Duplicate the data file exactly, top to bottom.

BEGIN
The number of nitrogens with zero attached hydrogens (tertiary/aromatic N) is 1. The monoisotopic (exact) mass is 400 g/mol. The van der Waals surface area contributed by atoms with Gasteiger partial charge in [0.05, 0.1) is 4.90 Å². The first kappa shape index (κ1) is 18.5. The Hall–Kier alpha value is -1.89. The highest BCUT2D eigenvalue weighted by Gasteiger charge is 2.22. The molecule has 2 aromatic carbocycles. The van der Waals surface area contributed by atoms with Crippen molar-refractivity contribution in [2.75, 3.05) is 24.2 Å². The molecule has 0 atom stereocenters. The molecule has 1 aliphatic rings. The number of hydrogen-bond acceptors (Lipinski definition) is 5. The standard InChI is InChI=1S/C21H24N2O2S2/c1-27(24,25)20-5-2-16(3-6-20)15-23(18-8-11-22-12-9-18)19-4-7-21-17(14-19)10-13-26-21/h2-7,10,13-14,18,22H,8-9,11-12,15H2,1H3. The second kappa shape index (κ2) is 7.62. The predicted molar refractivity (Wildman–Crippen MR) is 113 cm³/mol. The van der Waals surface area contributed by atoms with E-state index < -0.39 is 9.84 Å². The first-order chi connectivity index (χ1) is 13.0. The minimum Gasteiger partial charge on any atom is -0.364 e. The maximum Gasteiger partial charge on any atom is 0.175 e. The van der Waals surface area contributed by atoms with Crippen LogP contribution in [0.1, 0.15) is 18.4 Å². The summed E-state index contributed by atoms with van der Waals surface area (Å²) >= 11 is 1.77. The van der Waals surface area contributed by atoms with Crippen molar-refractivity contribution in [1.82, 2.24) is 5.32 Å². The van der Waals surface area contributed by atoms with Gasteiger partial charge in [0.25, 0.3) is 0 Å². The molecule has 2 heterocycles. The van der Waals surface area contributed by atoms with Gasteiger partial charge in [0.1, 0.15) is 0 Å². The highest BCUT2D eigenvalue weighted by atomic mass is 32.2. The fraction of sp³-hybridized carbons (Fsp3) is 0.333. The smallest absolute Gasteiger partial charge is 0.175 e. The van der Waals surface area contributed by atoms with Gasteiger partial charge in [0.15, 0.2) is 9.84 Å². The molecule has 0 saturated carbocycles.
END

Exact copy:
The number of nitrogens with zero attached hydrogens (tertiary/aromatic N) is 1. The monoisotopic (exact) mass is 400 g/mol. The van der Waals surface area contributed by atoms with Gasteiger partial charge in [0.05, 0.1) is 4.90 Å². The first kappa shape index (κ1) is 18.5. The Hall–Kier alpha value is -1.89. The highest BCUT2D eigenvalue weighted by Gasteiger charge is 2.22. The molecule has 2 aromatic carbocycles. The van der Waals surface area contributed by atoms with Crippen molar-refractivity contribution in [2.75, 3.05) is 24.2 Å². The molecule has 0 atom stereocenters. The molecule has 1 aliphatic rings. The number of hydrogen-bond acceptors (Lipinski definition) is 5. The standard InChI is InChI=1S/C21H24N2O2S2/c1-27(24,25)20-5-2-16(3-6-20)15-23(18-8-11-22-12-9-18)19-4-7-21-17(14-19)10-13-26-21/h2-7,10,13-14,18,22H,8-9,11-12,15H2,1H3. The second kappa shape index (κ2) is 7.62. The predicted molar refractivity (Wildman–Crippen MR) is 113 cm³/mol. The van der Waals surface area contributed by atoms with E-state index < -0.39 is 9.84 Å². The first-order chi connectivity index (χ1) is 13.0. The minimum Gasteiger partial charge on any atom is -0.364 e. The maximum Gasteiger partial charge on any atom is 0.175 e. The van der Waals surface area contributed by atoms with Crippen LogP contribution in [0.1, 0.15) is 18.4 Å². The summed E-state index contributed by atoms with van der Waals surface area (Å²) >= 11 is 1.77. The van der Waals surface area contributed by atoms with Crippen molar-refractivity contribution in [1.82, 2.24) is 5.32 Å². The van der Waals surface area contributed by atoms with Gasteiger partial charge in [0.25, 0.3) is 0 Å². The molecule has 2 heterocycles. The van der Waals surface area contributed by atoms with Gasteiger partial charge in [0.1, 0.15) is 0 Å². The highest BCUT2D eigenvalue weighted by atomic mass is 32.2. The fraction of sp³-hybridized carbons (Fsp3) is 0.333. The smallest absolute Gasteiger partial charge is 0.175 e. The van der Waals surface area contributed by atoms with Gasteiger partial charge in [0.15, 0.2) is 9.84 Å². The molecule has 0 saturated carbocycles.